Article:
The struggle which the constitutionalists and royalists of Marseilles made against the central government furnished Bonaparte with an occasion for writing his first important political pamphlet, entitled "Le Souper de Beaucaire."
Then Chalier became the orator and leader of the Jacobins of Lyons, and induced the other revolutionary clubs and the commune of his city to arrest a great number of Royalists in the night of the 5th and 6th of February 1793.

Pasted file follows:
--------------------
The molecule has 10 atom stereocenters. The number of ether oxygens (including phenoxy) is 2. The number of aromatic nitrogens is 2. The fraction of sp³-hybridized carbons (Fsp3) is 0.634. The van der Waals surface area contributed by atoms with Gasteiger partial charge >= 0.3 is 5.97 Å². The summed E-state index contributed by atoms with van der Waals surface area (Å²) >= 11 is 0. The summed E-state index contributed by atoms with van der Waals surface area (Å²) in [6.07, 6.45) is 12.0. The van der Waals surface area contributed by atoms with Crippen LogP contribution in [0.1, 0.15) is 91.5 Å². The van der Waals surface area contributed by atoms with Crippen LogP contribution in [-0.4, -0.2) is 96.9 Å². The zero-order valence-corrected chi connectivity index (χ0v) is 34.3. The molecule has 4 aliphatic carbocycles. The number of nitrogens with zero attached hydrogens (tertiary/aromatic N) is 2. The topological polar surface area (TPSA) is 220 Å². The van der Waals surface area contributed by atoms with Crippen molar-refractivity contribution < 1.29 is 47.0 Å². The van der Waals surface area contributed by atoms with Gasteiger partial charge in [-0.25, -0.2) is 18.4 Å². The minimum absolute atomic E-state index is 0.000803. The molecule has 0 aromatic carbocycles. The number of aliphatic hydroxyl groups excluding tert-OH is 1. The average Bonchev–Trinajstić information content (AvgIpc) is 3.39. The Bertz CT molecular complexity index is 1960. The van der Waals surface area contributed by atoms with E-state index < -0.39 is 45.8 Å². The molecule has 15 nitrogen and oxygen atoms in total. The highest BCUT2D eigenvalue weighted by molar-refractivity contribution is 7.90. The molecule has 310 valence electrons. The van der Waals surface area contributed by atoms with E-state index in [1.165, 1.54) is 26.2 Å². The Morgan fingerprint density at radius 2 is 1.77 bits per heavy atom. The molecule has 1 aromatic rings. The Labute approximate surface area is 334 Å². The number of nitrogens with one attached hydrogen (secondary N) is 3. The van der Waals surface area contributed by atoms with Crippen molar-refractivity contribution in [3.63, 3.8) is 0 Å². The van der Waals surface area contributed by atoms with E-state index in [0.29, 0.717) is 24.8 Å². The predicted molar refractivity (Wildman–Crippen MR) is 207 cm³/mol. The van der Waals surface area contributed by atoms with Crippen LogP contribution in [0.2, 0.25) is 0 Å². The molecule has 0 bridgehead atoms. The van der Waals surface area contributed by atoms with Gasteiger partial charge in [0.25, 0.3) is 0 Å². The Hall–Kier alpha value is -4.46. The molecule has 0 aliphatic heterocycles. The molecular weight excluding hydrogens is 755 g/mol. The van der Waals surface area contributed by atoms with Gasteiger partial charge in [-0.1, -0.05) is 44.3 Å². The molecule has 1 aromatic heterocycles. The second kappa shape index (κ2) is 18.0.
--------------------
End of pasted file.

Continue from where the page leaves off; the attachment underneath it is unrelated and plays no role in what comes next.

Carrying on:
The Port Royalists, Pierre Nicole (1625-1695) and Antoine Arnauld (1612-1694), had applied it to grammar and logic; Jean Domat or Daumat (1625-1696) and Henri Francois Daugesseau (1668-1751) to jurisprudence; Fontenelle, Charles Perrault (1628-1703) and Jean Terrasson (1670-1750) to literary criticism, and a worthier estimate of modern literature.
The town had a considerable part in the operations of the Civil Wars, being held at the outset by the Parliamentarians, and captured by the Royalists in 1644, but soon retaken by Sir Thomas Fairfax.
"Cavalier" is chiefly associated with the Royalists, the supporters of Charles I.